Serena’s Review: “The Luminaries”

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Book: “The Luminaries” by Susan Dennard

Publishing Info: Tor Teen, November 2022

Where Did I Get this Book: ALA, Edelweiss+

Where Can You Get this Book: Amazon | IndieBound | WorldCat

Book Description: Hemlock Falls isn’t like other towns. You won’t find it on a map, your phone won’t work here, and the forest outside town might just kill you.

Winnie Wednesday wants nothing more than to join the Luminaries, the ancient order that protects Winnie’s town—and the rest of humanity—from the monsters and nightmares that rise in the forest of Hemlock Falls every night.

Ever since her father was exposed as a witch and a traitor, Winnie and her family have been shunned. But on her sixteenth birthday, she can take the deadly Luminary hunter trials and prove herself true and loyal—and restore her family’s good name. Or die trying.

But in order to survive, Winnie enlists the help of the one person who can help her train: Jay Friday, resident bad boy and Winnie’s ex-best friend. While Jay might be the most promising new hunter in Hemlock Falls, he also seems to know more about the nightmares of the forest than he should. Together, he and Winnie will discover a danger lurking in the forest no one in Hemlock Falls is prepared for.

Not all monsters can be slain, and not all nightmares are confined to the dark.

Review: I’ve been a bit hit and miss with Susan Dennard’s work in the past. I was first introduced to her several years ago at a panel at ALA, and I really liked what she had to say about writing young adult fantasy fiction. But I’ve never quite connected to her actual work. But it had been a few years since I’ve given her a shot, and I thought this new book sounded interesting. Plus, it had the kind of dark fantasy, spooky cover that I’ve been into lately.

When Winnie’s father was exposed as a spy and a traitor, her life went off the rails. Now, she sees only one way to restore hers and her family’s reputation: she must enter the Luminary trials and reclaim her place as a hunter of monsters. But the trials themselves are deadly, even without the fraught internal politics of the hunter families. And this year, something even darker is lurking in the woods. An unknown evil that no one has faced before.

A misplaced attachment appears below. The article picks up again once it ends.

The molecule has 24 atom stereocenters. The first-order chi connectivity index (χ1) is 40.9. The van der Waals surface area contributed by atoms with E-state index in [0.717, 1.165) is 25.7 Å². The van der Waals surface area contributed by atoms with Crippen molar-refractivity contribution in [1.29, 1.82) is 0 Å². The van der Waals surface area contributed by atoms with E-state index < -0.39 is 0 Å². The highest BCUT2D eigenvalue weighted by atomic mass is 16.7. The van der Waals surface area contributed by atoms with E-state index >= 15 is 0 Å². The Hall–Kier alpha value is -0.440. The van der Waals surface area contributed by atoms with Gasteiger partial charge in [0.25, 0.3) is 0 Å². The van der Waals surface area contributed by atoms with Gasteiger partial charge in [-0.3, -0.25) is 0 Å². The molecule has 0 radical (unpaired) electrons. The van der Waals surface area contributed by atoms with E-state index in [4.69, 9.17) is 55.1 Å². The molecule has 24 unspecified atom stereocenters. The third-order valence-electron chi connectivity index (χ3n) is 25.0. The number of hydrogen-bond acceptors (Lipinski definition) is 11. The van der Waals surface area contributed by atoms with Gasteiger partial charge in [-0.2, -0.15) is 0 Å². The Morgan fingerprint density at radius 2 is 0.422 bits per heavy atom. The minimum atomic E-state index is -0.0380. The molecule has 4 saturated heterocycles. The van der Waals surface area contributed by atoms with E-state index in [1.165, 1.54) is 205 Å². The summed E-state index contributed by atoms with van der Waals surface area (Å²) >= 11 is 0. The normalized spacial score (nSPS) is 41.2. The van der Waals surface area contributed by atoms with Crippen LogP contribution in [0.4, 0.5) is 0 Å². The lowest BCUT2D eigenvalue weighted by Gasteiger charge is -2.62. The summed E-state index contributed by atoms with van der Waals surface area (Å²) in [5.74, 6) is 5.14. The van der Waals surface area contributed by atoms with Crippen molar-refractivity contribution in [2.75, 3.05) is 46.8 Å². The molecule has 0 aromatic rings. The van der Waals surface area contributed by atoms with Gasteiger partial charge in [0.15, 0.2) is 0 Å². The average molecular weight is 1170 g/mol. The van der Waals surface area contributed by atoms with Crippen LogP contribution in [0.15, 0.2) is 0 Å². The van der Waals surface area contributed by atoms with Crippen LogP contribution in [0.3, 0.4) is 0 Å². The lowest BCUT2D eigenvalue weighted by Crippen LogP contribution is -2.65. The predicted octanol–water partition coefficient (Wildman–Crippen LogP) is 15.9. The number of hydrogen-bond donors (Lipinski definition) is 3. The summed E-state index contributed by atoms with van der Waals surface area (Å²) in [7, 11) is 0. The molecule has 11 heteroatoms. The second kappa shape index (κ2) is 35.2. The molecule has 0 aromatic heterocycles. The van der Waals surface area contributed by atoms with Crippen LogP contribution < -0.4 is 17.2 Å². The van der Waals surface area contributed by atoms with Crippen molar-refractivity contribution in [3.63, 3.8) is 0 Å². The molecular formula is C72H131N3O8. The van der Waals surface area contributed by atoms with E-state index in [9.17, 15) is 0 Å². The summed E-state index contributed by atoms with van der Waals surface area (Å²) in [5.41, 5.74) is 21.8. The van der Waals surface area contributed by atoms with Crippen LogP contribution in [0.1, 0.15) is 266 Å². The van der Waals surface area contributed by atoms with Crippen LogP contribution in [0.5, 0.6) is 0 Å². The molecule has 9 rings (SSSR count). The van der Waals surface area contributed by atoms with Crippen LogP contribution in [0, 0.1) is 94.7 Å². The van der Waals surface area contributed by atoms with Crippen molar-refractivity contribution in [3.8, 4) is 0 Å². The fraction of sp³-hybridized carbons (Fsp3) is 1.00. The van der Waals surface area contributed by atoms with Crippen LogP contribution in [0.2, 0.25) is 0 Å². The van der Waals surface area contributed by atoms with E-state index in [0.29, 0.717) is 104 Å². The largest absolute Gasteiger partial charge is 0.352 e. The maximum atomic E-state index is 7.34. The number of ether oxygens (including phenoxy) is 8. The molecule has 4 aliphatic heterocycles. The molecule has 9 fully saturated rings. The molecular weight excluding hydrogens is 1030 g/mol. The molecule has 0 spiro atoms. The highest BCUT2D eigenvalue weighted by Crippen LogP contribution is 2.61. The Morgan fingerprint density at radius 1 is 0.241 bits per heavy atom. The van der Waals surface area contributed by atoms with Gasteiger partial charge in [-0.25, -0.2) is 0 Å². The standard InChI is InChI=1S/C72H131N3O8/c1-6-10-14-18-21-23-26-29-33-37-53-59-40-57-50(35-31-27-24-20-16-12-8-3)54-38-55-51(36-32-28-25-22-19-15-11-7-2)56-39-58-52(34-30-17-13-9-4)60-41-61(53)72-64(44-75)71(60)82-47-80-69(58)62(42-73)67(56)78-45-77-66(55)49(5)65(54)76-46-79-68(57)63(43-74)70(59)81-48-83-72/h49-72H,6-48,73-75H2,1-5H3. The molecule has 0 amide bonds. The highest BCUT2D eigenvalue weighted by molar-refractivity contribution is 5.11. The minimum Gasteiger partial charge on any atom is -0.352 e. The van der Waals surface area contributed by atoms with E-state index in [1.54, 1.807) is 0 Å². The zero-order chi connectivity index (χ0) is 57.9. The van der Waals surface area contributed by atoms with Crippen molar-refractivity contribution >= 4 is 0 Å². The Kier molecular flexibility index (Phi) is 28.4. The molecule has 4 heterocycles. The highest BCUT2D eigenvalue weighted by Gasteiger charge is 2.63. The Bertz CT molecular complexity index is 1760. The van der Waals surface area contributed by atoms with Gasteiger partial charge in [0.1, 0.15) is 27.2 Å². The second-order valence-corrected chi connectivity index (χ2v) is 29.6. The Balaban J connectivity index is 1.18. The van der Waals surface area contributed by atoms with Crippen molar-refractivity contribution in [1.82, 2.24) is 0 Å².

So, I’ll just get it out of the way right away: this book wasn’t a hit for me. But there were also several factors involved that skewed my opinion, so I’m definitely not saying that it was a bad book in and of itself. For one thing, when I picked this book up, I somehow missed the reference to phones in the book summary and was completely taken aback to discover it was a contemporary/urban fantasy story. So maybe it was just a mood thing or my general preference for non-contemporary fantasy stories, but right of the bat I did struggle to immerse myself in this mash up of a world with an evil forest but also kids riding around on 4-wheelers.

Secondly, the book is written in third person present tense. This has to be one of my least favorite styles of writing. It ends up with the story reading in this bizarre tone where you have sentences like “Winnie tells Mom that she’s heading to school.” That’s…just weird sounding, not least because of the strangeness of the “Mom” thing. If you’re going to do third person, then do third person! Only a first person narrator would refer to the mother as “Mom” in the general telling of the story. So, yes, as you can see, I had a hard time getting past that.

But, of course, that wasn’t really the book’s fault, and readers who enjoy contemporary/urban young adult fantasy and don’t mind this style of writing will likely not struggle in the same way I did. I will say, the summary does an effective job here. You really know about all you need to know about the book from what you see above, and the story neatly checks off plot points as it goes along. I didn’t find much in the way of shocks or real twists to the story. I thought most of the reveals were fairly telegraphed early in the book.

If I did get caught up with questions, they had more to do with some of the mechanics of the world-building. For example, it is emphasized that maintaining the population of hunters who can fight these monsters is paramount, so everyone understands they are expected to marry and have kids early. But then, on the other hand, you have teenagers participating in these deadly trials. Which…just logically makes no sense. Teenagers aren’t fully grown physically, and they also, naturally, have less experience under their belts. If there are concerns about keeping up a dwindling population, it seems counter-intuitive to choose this age for a deadly trial system, an age that sets your own kids up for a higher mortality rate.

Anyways…yes, this book wasn’t for me. But I know there are a lot of fans of this author out there, so I’m also not saying this book won’t appeal to a lot of general YA fantasy fans. The story is action-packed, and I did like the commitment to the body horror of these monsters. There’s also the rather typical YA romance at its heart, which may also appeal to many readers. If you’re a fan of YA urban fantasy and like stories focused on trials and competitions, this might be for you! If so, don’t forget to enter our giveaway to win an ARC copy!

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Rating 6: Perhaps if it hadn’t been written in third person present tense, I would have liked it more. But I just found myself getting caught up on too many things to enjoy this one.

Reader’s Advisory:

“The Luminaries” can be found on these Goodreads lists: SFF books with a forest setting

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